Maryport Castle Hill

Has been described as a Certain Timber Castle (Motte Ringwork), and also as a Certain Masonry Castle

There are earthwork remains

NameMaryport Castle Hill
Alternative NamesCanonby; Mote Hill
Historic CountryCumberland
Modern AuthorityCumbria
1974 AuthorityCumbria
Civil ParishMaryport

Despite the construction of the gun emplacement on its summit, Castle Hill motte and its surrounding defensive ditch survives reasonably well and remains a good example of this class of monument. The remains of the gun emplacement are a rare survival of the artillery defences which were employed at strategic points along the Cumbrian coast, and will add greatly to any further study of the World War II defences in this area.

The monument includes the earthworks and buried remains of Castle Hill motte, a 12th century medieval castle, together with the foundations of a World War II gun emplacement located on the summit of the motte. The motte is strategically situated at the end of a ridge overlooking a horseshoe bend in the River Ellen close to the river's mouth, and overlooks the point where an earlier Roman road crossed the river. The motte is surrounded by a ditch on all sides except the west where defence is afforded by the steeply sloping hillside. On the summit of the motte there are the concrete foundations of a World War II gun emplacement which guarded the approaches to Maryport harbour. (Scheduling Report)

Gatehouse Comments

The castle is sometimes called a ringwork. There is no separate bailey described but the loop of the river Ellen cut off by the mound would be a good sized bailey although nothing archaeological is obvious on the air photo.

- Philip Davis

This site is a scheduled monument protected by law

Not Listed

Historic England (PastScape) Defra or Monument number(s)
County Historic Environment Record
OS Map Grid ReferenceNY033362
Latitude54.7121505737305
Longitude-3.50099992752075
Eastings303390
Northings536260
HyperLink HyperLink HyperLink
Copyright Tim Heaton and licensed for reuse under this Creative Commons license.

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Books

  • Grimsditch, Brian, Nevell, Michael and Nevell, Richard, 2012, Buckton Castle and the Castles of the North West England (University of Salford Archaeological Monograph 2) p. 110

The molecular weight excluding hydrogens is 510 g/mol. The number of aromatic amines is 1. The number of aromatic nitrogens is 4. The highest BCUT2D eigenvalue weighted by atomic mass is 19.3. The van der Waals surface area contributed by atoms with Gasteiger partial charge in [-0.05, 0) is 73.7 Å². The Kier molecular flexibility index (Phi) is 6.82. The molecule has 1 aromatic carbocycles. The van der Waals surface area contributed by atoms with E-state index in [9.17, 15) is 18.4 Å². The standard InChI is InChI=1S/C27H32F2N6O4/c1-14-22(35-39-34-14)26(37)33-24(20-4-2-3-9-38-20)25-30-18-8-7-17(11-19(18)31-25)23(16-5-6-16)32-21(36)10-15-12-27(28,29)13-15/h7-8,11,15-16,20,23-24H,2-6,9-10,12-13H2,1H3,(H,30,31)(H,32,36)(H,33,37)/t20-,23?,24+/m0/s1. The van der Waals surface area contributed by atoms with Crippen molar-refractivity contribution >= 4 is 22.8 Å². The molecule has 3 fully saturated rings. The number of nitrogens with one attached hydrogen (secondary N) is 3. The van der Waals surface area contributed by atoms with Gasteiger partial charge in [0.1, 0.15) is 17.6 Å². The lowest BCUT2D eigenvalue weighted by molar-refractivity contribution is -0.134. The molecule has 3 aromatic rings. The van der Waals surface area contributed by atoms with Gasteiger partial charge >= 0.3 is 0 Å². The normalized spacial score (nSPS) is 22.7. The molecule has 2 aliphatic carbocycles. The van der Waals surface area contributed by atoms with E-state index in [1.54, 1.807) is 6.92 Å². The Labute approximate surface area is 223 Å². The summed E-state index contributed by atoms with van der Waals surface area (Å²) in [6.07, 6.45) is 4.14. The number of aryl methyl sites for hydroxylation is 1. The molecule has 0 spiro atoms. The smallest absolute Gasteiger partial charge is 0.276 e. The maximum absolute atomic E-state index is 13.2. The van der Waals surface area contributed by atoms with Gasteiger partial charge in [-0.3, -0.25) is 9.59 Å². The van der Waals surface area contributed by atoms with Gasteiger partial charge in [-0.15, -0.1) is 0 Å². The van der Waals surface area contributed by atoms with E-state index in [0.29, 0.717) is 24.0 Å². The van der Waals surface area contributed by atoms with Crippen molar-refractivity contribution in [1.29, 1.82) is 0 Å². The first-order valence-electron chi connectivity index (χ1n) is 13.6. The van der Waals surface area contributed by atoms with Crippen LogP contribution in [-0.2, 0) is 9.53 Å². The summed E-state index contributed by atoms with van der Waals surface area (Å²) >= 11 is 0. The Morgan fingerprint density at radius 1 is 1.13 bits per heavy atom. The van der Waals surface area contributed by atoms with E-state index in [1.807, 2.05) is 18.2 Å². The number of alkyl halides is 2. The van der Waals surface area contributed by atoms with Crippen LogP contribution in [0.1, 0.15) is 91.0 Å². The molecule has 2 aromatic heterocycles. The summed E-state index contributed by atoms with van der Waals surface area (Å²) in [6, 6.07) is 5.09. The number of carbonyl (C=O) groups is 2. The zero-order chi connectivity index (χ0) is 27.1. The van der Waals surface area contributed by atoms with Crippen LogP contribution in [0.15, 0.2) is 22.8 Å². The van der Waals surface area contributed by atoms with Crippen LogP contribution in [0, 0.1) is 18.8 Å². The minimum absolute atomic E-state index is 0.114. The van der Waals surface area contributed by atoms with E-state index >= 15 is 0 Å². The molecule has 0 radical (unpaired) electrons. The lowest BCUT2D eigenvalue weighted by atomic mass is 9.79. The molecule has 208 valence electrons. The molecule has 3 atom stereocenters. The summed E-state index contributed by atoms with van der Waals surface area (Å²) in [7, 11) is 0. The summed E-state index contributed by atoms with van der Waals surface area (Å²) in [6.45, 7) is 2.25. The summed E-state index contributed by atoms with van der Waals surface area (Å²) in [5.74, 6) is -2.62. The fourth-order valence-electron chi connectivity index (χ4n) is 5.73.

• Salter, Mike, 1998, The Castles and Tower Houses of Cumbria (Malvern: Folly Publications) p. 98 (slight)
  • Perriam, Denis and Robinson, John, 1998, The Medieval Fortified Buildings of Cumbria (Kendal: CWAAS Extra Series 29) p. 19
  • Pettifer, A., 1995, English Castles, A guide by counties (Woodbridge: Boydell Press) p. 48 (slight)
  • Jackson, M.J.,1990, Castles of Cumbria (Carlisle: Carel Press) p. 73
  • King, D.J.C., 1983, Castellarium Anglicanum (London: Kraus) Vol. 1 p. 88
  • Curwen, J.F., 1913, Castles and Fortified Towers of Cumberland, Westmorland and Lancashire North of the Sands (Kendal: CWAAS Extra Series 13) p. 41
  • Harvey, Alfred, 1911, Castles and Walled Towns of England (London: Methuen and Co)
  • Collingwood, W.G., 1901, 'Remains of the pre-Norman Period' in H.Arthur Doubleday (ed), VCH Cumberland Vol. 1 p. 292 online copy
  • Britton, J. and Brayley, E.W., 1803, The Beauties of England; Topographical, Historical and Descriptive Delineation of Cumberland (London) p. 207 online copy

Journals

  • King, D.J.C. and Alcock, L., 1969, 'Ringworks in England and Wales' Ch√Ęteau Gaillard Vol. 3 p. 90-127
  • Bailey, J.B., 1926, 'Notes on Roman roads at Maryport and on the Netherhall Collection' Transactions of the Cumberland and Westmorland Antiquarian and Archaeological Society Vol. 26 p. 415-9 online copy
  • Collingwood, W.G., 1923, 'Maryport and the Tenth Iter, with further notes on Roman Antiquities' Transactions of the Cumberland and Westmorland Antiquarian and Archaeological Society Vol. 23 p. 146-7 online copy

Other

  • English Heritage, 2006, Extensive Urban Survey - Cumbria (Cumbria County Council) Download copy
  • Constable, Christopher, 2003, Aspects of the archaeology of the castle in the north of England C 1066-1216 (Doctoral thesis, Durham University) Available at Durham E-Theses Online